From a Diary of a Jungian Coach # 12
During the Corona pandemic I attended a six-month seminar on C.G Jung and Buddhism. Jung’s collaboration with Richard Wilhelm (a German sinologist) on the German translations of The I Ching; or Book of Changes, and The Secret of the Golden Flower, his trip to India, and his collaboration with his client and friend Wolfgang Pauli (Nobel prize winner for developing Quantum Theory) all contributed to the crystallization of his concepts about the human psyche which were developed beyond Freud’s theory on neurosis and hysteria.
The fact that our world, our lives, and our psychodynamics are all based on two opposing elements which both contradict each other and compensate for each other (scientifically proven through the particle vs. wave quantum theory) enabled Jung to conceptualize the Anima & Animus paradigm, the Ego-Self reciprocity, and to arrive at the therapeutic principle of “the compensatory function.”
In this diary page I would like to share with you my personal experiences with the amazing The I Ching; or Book of Changes – an ancient Chinese method of foreseeing future events and providing clarity for current ones. At the very beginning of my report, I wish to stress that I am less interested in my life’s future events. By the age of 70 I understand that any attempt to control our lives is merely an illusion. Life has its own rules and surprises and we must learn how to surrender and adapt to what comes – which includes pleasurable and horrible experiences.
In my I-Ching explorations I am merely interested in the feminine and masculine states of mind and the levels of psychic investment with which I cope with, determine, and experience my life’s events.
According to the Chinese wisdom of the I-Ching, existential issues which are translated into decisions and acts are merely a function of our feminine and masculine energies. When one energy fulfills itself, the opposing energy will begin to emerge and start a compensating process. This insight struck me deeply. Since the wisdom of the I-Ching is presented through graphical lines and symbolic and metaphoric texts, it enabled me to acquire it gradually.
The comprehension of this symbolic language requires patience, curiosity, and a great deal of courage to accept the unexpected. Let’s face it, when we approach an existential question relating to our personal lives, we do have a hidden optimistic bias. We seldom predict tragedies for ourselves, and those who do are often labeled paranoid or pessimistic. Before I share with you a question that I posed to the I-Ching, I’d like to explain two of the I-Ching principles.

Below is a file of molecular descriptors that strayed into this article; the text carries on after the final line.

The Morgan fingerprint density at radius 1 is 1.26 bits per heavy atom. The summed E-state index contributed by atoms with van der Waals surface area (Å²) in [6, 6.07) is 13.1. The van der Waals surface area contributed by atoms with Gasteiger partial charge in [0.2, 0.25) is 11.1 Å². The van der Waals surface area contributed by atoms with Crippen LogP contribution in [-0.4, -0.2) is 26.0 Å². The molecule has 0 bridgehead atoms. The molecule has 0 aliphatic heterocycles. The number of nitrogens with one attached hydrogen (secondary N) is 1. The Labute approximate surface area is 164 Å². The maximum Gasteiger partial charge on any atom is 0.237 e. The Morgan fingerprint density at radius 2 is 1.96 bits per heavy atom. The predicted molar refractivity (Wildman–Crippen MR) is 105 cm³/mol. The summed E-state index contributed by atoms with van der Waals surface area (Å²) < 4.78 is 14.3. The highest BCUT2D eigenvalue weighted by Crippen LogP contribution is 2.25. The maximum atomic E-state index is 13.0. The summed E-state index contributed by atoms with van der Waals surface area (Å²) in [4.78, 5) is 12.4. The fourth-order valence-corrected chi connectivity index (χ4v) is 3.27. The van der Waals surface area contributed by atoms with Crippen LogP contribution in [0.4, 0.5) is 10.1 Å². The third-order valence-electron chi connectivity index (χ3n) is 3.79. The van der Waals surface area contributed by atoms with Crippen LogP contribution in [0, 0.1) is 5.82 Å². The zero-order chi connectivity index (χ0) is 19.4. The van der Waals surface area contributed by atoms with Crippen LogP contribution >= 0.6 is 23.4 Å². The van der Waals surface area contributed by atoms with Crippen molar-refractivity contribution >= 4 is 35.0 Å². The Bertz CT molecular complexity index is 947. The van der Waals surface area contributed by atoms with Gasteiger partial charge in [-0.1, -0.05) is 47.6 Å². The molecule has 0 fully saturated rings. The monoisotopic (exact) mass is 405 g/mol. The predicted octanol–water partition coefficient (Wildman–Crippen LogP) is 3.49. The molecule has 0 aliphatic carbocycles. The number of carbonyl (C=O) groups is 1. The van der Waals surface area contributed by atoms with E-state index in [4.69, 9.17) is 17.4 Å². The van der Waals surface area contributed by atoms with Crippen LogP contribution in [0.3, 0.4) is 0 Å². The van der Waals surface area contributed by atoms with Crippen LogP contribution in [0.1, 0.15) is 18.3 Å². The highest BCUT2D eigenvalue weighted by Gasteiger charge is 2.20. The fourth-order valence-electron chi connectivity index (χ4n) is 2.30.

- The masculine energy in the I-Ching is displayed as a solid black line. To me, it resembles a phallus. The feminine energy is shown graphically as a broken line with a narrow white space in the center which, to me, resembles the female The I-Ching instructs us to present a question and then throw three identical coins six times each while registering. For each throw, the masculine and feminine qualities qualities are represented by the sides of the coins that land upward and are recorded. There are three throws for the present and three for the future. As the coins have two sides, tails is attributed to the masculine energy while heads is attributed to the feminine energy. For each throw of three coins, one will obtain a combination where either the masculine or the feminine energy is dominant. Three throws in a row create a Masculine or Feminine or a combined graphical symbol (combined of straight or broken lines) and this is where an immense creativity enters the picture. Those line combinations are called “Hexagrams” (meaning a figure composed of six stacked horizontal lines – each one feminine or masculine). The symbol on the upper left hexagram is attributed to the mother Earth – meaning the full and complete feminine principle. The lower right hexagram symbol is attributed to the heavenly spiritual sky and represents the pure masculine principle. The symbol which is attributed to a mountain (2nd from upper left) displays a combination of masculine and feminine qualities – it is feminine as the mountain is indeed a container, yet it has masculine qualities as it is high and structured. The lake (2nd from bottom from right) represents another combination of masculine and feminine principles. Water represents emotions, which are attributed to the feminine. But unlike the ocean, the lake has boundaries, which are attributed to the masculine.
- The final calculations of the total throws of coins lead you to a metaphoric text. Here again, as is typical of an oracle or foretelling texts, one is required to decipher symbols and written wisdom within the context of the question that was presented. For me, the real challenge is to get away from my prior agendas and be open to what the I-Ching wishes me to reflect upon.
So now here is the presented question I recently posed: “Should I move back to live in Tel Aviv – the big metropolis – and quit living in the mountain forests up north in the Galilee?”